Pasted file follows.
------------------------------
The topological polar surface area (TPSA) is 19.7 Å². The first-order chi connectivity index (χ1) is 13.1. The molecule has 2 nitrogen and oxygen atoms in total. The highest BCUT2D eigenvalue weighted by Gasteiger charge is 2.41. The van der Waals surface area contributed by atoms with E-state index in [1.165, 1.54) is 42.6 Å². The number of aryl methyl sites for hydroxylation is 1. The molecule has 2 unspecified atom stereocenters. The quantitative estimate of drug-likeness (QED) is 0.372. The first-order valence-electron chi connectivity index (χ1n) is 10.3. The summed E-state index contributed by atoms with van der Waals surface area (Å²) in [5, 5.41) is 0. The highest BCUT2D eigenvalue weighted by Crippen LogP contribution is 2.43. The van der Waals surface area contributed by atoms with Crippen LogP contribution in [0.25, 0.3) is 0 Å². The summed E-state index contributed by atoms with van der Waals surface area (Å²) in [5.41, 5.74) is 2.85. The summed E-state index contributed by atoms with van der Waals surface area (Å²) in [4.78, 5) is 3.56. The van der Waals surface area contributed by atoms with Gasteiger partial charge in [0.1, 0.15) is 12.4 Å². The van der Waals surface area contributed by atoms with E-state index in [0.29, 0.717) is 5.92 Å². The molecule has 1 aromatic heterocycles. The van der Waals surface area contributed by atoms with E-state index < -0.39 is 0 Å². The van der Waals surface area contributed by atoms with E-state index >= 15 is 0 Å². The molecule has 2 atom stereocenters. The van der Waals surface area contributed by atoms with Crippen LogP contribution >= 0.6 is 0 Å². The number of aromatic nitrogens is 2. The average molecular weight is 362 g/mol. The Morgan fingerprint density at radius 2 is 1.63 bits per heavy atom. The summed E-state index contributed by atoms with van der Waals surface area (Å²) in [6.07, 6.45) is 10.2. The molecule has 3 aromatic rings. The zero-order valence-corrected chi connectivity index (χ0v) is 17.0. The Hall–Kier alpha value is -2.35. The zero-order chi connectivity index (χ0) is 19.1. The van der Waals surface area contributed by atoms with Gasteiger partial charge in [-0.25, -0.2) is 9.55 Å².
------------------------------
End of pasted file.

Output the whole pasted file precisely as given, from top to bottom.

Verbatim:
The topological polar surface area (TPSA) is 19.7 Å². The first-order chi connectivity index (χ1) is 13.1. The molecule has 2 nitrogen and oxygen atoms in total. The highest BCUT2D eigenvalue weighted by Gasteiger charge is 2.41. The van der Waals surface area contributed by atoms with E-state index in [1.165, 1.54) is 42.6 Å². The number of aryl methyl sites for hydroxylation is 1. The molecule has 2 unspecified atom stereocenters. The quantitative estimate of drug-likeness (QED) is 0.372. The first-order valence-electron chi connectivity index (χ1n) is 10.3. The summed E-state index contributed by atoms with van der Waals surface area (Å²) in [5, 5.41) is 0. The highest BCUT2D eigenvalue weighted by Crippen LogP contribution is 2.43. The van der Waals surface area contributed by atoms with Crippen LogP contribution in [0.25, 0.3) is 0 Å². The summed E-state index contributed by atoms with van der Waals surface area (Å²) in [5.41, 5.74) is 2.85. The summed E-state index contributed by atoms with van der Waals surface area (Å²) in [4.78, 5) is 3.56. The van der Waals surface area contributed by atoms with Gasteiger partial charge in [0.1, 0.15) is 12.4 Å². The van der Waals surface area contributed by atoms with E-state index in [0.29, 0.717) is 5.92 Å². The molecule has 1 aromatic heterocycles. The van der Waals surface area contributed by atoms with E-state index < -0.39 is 0 Å². The van der Waals surface area contributed by atoms with E-state index >= 15 is 0 Å². The molecule has 2 atom stereocenters. The van der Waals surface area contributed by atoms with Crippen LogP contribution >= 0.6 is 0 Å². The number of aromatic nitrogens is 2. The average molecular weight is 362 g/mol. The Morgan fingerprint density at radius 2 is 1.63 bits per heavy atom. The summed E-state index contributed by atoms with van der Waals surface area (Å²) in [6.07, 6.45) is 10.2. The molecule has 3 aromatic rings. The zero-order valence-corrected chi connectivity index (χ0v) is 17.0. The Hall–Kier alpha value is -2.35. The zero-order chi connectivity index (χ0) is 19.1. The van der Waals surface area contributed by atoms with Gasteiger partial charge in [-0.25, -0.2) is 9.55 Å².